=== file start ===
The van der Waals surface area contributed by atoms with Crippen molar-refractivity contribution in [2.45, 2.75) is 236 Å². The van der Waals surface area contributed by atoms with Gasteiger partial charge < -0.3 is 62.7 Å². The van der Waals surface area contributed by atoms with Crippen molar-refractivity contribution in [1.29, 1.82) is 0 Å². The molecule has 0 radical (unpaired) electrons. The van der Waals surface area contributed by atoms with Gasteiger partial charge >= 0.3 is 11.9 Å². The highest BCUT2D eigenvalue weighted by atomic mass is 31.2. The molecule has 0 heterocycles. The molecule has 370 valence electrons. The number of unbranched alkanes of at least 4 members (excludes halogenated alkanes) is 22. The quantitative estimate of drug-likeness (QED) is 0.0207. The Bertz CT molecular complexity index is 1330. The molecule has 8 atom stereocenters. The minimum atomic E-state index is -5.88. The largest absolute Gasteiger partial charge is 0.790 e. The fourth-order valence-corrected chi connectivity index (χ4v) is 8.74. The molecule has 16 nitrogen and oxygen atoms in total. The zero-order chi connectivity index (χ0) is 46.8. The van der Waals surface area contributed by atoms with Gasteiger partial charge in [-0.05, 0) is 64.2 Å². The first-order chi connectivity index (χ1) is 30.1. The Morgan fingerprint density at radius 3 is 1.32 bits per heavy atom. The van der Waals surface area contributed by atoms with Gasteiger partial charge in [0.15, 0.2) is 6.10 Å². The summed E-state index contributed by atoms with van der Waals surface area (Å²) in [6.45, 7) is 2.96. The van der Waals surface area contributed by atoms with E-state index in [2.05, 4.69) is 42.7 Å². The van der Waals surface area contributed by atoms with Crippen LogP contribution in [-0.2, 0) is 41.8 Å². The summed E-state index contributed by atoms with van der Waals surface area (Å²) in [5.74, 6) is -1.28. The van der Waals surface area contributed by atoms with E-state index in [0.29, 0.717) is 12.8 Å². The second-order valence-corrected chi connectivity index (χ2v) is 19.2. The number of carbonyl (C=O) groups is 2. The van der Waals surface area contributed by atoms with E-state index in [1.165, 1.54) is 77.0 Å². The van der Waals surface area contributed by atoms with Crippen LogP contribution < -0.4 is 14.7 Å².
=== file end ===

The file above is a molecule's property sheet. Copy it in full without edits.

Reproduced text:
The van der Waals surface area contributed by atoms with Crippen molar-refractivity contribution in [2.45, 2.75) is 236 Å². The van der Waals surface area contributed by atoms with Gasteiger partial charge < -0.3 is 62.7 Å². The van der Waals surface area contributed by atoms with Crippen molar-refractivity contribution in [1.29, 1.82) is 0 Å². The molecule has 0 radical (unpaired) electrons. The van der Waals surface area contributed by atoms with Gasteiger partial charge >= 0.3 is 11.9 Å². The highest BCUT2D eigenvalue weighted by atomic mass is 31.2. The molecule has 0 heterocycles. The molecule has 370 valence electrons. The number of unbranched alkanes of at least 4 members (excludes halogenated alkanes) is 22. The quantitative estimate of drug-likeness (QED) is 0.0207. The Bertz CT molecular complexity index is 1330. The molecule has 8 atom stereocenters. The minimum atomic E-state index is -5.88. The largest absolute Gasteiger partial charge is 0.790 e. The fourth-order valence-corrected chi connectivity index (χ4v) is 8.74. The molecule has 16 nitrogen and oxygen atoms in total. The zero-order chi connectivity index (χ0) is 46.8. The van der Waals surface area contributed by atoms with Gasteiger partial charge in [-0.05, 0) is 64.2 Å². The first-order chi connectivity index (χ1) is 30.1. The Morgan fingerprint density at radius 3 is 1.32 bits per heavy atom. The van der Waals surface area contributed by atoms with Gasteiger partial charge in [0.15, 0.2) is 6.10 Å². The summed E-state index contributed by atoms with van der Waals surface area (Å²) in [6.45, 7) is 2.96. The van der Waals surface area contributed by atoms with E-state index in [2.05, 4.69) is 42.7 Å². The van der Waals surface area contributed by atoms with Crippen LogP contribution in [-0.2, 0) is 41.8 Å². The summed E-state index contributed by atoms with van der Waals surface area (Å²) in [5.74, 6) is -1.28. The van der Waals surface area contributed by atoms with E-state index in [0.29, 0.717) is 12.8 Å². The second-order valence-corrected chi connectivity index (χ2v) is 19.2. The number of carbonyl (C=O) groups is 2. The van der Waals surface area contributed by atoms with E-state index in [1.165, 1.54) is 77.0 Å². The van der Waals surface area contributed by atoms with Crippen LogP contribution < -0.4 is 14.7 Å².